I have been playing & GMing for some time, mostly in various versions of D&D, and other 80s-90s systems. And most of my GMing has been with published adventure modules.

I want to try Dungeon World, so have been looking for a free adventure that would work as an introduction to the system (for both the players and myself). But most of what I can find are "Dungeon Starters":

Dungeon Starters are a form of GM prep for running the first session of a Dungeon World game. Dungeon Starters don’t dictate plot, they’re not Fronts (you write those after the first session), and they don’t replace the GM playbook. They are for those times when you want to just sit down and start a game right then. Dungeon Starters provide a unified flavor to your prep but, when you get down to it, they are really just an unordered cloud of blanks and hooks with some appropriate moving parts to make sure the players don’t catch you with nothing interesting to say. Dungeon Starters are made up of questions, impressions, custom moves, items and services, spells, and monsters (among other things).

Are there any free adventures with a level of detail closer to a D&D module?

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    \$\begingroup\$ @gatherer818 You should write this as an answer. \$\endgroup\$
    – okeefe
    Jun 19 '15 at 3:30
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    \$\begingroup\$ Well, the Slave Pits of Drazhu are prepared in quite some detail, at least from a DW GMs point of view. \$\endgroup\$
    – iraserd
    Jun 19 '15 at 4:09
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    \$\begingroup\$ Just to be sure: have you read (not skimmed!) the GM section of DW? If you haven't (lots of D&D DMs skim or skip it by assuming its "just advice"), you're missing some super-important things, like 90% of the rules, including those that govern how adventures work. \$\endgroup\$ Jun 19 '15 at 5:06
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    \$\begingroup\$ And as always, the DW Guide can help you grok it. \$\endgroup\$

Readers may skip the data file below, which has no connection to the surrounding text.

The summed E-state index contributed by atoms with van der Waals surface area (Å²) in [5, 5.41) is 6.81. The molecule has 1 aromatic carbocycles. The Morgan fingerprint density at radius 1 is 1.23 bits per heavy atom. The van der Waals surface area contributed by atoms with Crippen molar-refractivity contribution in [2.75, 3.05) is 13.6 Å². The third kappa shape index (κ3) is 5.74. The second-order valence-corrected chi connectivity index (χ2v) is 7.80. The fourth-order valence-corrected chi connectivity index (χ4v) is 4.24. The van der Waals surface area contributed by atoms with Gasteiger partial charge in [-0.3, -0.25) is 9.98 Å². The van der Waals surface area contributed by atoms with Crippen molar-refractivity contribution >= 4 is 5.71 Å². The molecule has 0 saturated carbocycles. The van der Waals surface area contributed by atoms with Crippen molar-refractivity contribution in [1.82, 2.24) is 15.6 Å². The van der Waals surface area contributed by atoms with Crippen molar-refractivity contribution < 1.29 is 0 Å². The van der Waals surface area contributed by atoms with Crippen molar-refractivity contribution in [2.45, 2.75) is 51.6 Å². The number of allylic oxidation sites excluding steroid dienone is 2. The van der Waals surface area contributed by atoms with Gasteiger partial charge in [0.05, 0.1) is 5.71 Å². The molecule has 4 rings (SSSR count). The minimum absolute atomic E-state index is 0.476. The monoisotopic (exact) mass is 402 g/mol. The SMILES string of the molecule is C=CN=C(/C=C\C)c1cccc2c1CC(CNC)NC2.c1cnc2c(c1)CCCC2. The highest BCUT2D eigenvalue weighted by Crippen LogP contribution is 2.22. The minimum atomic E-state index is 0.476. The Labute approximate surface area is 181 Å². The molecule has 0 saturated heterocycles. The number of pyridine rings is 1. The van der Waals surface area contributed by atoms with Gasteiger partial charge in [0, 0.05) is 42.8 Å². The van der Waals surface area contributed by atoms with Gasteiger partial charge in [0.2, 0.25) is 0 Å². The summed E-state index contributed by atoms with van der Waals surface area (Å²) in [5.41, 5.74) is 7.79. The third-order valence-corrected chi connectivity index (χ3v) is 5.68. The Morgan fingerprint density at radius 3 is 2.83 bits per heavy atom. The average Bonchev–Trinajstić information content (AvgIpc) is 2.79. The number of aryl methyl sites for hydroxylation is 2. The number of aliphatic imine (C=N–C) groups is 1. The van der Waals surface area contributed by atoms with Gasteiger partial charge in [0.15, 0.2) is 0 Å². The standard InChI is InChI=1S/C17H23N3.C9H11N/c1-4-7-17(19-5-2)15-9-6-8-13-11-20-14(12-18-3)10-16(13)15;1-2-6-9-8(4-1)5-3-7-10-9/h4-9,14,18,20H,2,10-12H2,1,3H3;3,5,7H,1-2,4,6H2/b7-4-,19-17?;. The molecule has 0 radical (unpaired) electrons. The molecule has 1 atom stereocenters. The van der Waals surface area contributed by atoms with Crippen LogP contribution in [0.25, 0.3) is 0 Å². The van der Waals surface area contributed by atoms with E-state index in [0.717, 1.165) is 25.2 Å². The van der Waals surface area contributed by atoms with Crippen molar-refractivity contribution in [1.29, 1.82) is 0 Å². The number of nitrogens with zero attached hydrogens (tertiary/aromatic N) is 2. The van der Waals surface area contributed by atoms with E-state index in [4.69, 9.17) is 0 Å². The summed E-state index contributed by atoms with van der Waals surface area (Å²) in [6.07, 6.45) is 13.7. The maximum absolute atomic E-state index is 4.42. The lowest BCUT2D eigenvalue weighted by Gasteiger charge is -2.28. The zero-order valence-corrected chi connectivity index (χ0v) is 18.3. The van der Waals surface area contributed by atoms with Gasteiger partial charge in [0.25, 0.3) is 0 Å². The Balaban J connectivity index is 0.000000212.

– gomad
    Jun 19 '15 at 6:06
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    \$\begingroup\$ Google for "Indigo Galleon" - it a one/twoshot story that is just great to get started - and it´s free. \$\endgroup\$
    – Zsolt
    Sep 24 '15 at 20:22

The point of Dungeon World published adventures is, like all published adventures, to take some of the burden of prep off of the GM. But in Dungeon World, prep is limited to detailing fronts and drawing maps with blanks (both literally and metaphorically). So published adventures in general just do some or all of that for you.

A good DW published product will give you some fronts, dangers, custom moves, and background context sketched in with enough detail for you and your players to riff of of, but with enough blanks - undefined spaces in the characters, the physical place, the wider world, etc. - for you to fill in with the ideas that are sparked at your table.

Without any prep, you are unable to use the Exploit your prep GM move. Whether the prep is your original work or published prep doesn't really make much difference.

For a free example of such published prep, I like I'm on a Boat!. It's got the bones described above - but leaves plenty for you and your table to flesh out.

Dungeon World is not just D&D with 2d6. It is not in the simulationist vein of many 80's and 90's systems. It takes a significant shift in your understanding to play properly - it is meant to be played as written. I suggest that you read the rulebook (especially the GM chapter) and the Dungeon World Guide again. Then come back here and read some of the DW questions and answers to see if you're building the correct impression of how to play.

I ran my first few Apocalypse-powered games wrong because I thought I knew what I was doing. The understanding will come.

  • \$\begingroup\$ Since you mention the Guide: any experience with the adventure/setup it contains? \$\endgroup\$ Jun 19 '15 at 14:41
  • \$\begingroup\$ @SevenSidedDie - Nope, none. \$\endgroup\$
    – gomad
    Jun 19 '15 at 15:22

The only one I am aware of was produced for one of the 'Free RPG Day' a couple of years ago as a demonstration game. It was called The Slave-Pit of Drazhu, and is intended to run for approximately 2 hours.

Having played through it with a DM who didn't really know what they were doing, it was extremely clear how having a good grip on the principle of the rules really was. I've since run it once with some success, although the fact that it is pre-planned to a large extent kind of misses the main point of the way Dungeon World is supposed to work. The reason for this is because stories within the system are intended to be emergent, with players having as much control about what happens next as the DM. Planning everything in advance completely shortcuts this, which is a shame, but I can see how it might help provide a way in for GMs who have no previous experience with this type of system.


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